The Hooden Horse

In the town I used to live in, there was once a pub called the Hooden Horse, sadly now renamed to something much less interesting. I was reminded of this at an exhibition at Maidstone museum on Hooden Horses. Hooden Horses? Well, briefly…

Hoodening is a rural folk tradition unique to East Kent, England. Going back a few hundred years, in the week or so running up to Christmas, groups of farm labourers would dress up as various characters and go from door to door requesting money, cake and beer. One of the characters would be the Hooden Horse, which was an artificial horse’s head made of wood, with a jaw operated by string, on a wooden pole, held by one of the performers with his body covered in cloth – usually sacking. A sort of play was then performed in rhyme, a mixture of plot and satire, usually featuring a few local characters who would be well known to the watchers and might be the butt of jokes and scorn, as well as stock characters such as Molly, a waggoner, and the Mayor. And of course the horse (him)self, invariably called Dobbin. There would also be music performed on whatever might be available – accordions, fiddles, drums or whistles.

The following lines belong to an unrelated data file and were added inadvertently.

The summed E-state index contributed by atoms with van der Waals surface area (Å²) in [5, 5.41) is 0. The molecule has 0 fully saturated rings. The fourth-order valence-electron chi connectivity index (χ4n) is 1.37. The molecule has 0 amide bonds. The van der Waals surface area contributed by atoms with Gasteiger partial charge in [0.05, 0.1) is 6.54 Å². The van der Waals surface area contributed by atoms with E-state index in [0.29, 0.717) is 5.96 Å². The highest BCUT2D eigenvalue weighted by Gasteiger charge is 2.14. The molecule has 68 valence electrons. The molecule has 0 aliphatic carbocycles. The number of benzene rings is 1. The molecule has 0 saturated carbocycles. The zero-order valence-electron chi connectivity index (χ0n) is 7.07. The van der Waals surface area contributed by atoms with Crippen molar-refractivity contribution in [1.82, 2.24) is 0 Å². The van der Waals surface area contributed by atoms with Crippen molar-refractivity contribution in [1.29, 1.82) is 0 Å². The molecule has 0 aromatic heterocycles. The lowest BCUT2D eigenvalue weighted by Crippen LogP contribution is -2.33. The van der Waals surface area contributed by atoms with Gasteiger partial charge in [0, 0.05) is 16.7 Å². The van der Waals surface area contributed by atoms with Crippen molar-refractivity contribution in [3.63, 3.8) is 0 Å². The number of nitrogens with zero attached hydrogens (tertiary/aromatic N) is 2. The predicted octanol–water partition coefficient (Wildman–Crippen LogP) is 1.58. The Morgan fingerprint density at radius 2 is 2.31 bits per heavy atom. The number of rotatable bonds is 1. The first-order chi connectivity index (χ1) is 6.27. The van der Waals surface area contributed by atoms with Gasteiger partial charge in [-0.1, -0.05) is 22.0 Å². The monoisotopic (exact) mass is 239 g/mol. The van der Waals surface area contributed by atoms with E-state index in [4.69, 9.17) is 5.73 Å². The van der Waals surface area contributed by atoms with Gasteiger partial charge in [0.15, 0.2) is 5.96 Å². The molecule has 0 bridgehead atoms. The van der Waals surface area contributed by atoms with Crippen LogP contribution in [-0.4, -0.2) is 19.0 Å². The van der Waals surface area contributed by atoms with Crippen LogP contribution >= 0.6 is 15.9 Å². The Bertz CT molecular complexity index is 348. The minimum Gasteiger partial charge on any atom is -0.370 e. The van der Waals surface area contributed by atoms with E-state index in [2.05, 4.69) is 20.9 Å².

The relationship to Morris dancing and Mummers is hard to avoid and, like these traditions, has been revived in modern times by enthusiastic traditionalists.

A photo from the early twentieth century

A modern Hooden Horse

Another early twentieth century photo.

There are many other traditions in Britain involving what is known as ‘animal guising’, where men or women take the guise of an animal, the Padstow ‘obby ‘oss being perhaps the best known of these. The performance on May Day in Padstow, Cornwall, invariably draws large crowds.

On the left, a Hooden horse, and on the right a Mari Lwyd, the ‘skull horse’ of Welsh tradition. Although unconnected (as far as I know) the Welsh had a similar tradition, also taking place around Christmas and New Year. Skull horses are to be found in other parts of England, however, including Yorkshire.

Stag guising is another old tradition – possibly older than horse guising. It was certainly in existence during medieval times and survives today in the form of the Abbots Bromley Horn dancers, Staffordshire, who perform carrying reindeer antlers on poles on the Monday following ‘Wakes Sunday’ in September. Wakes Week became a tradition in industrial Northern England when factories and mills closed down for a week for maintenance giving the workers a holiday. This began in the early nineteenth century, but before this the ritual presumably took place at a different time of year.

The exhibition is on until 17th July 2023 and there is a link to their site here.

15 thoughts on “The Hooden Horse

  1. I had a ‘hobby horse’ when I was a kid, but it was nothing like these. I’d not heard of any of these traditions; they’re quite interesting. I laughed at your description of “enthusiastic traditionalists.”

    I was quite struck by the second photo. It reminded me of many tribal masks I saw in Liberia, like this one. Clearly, there are archetypes that endure.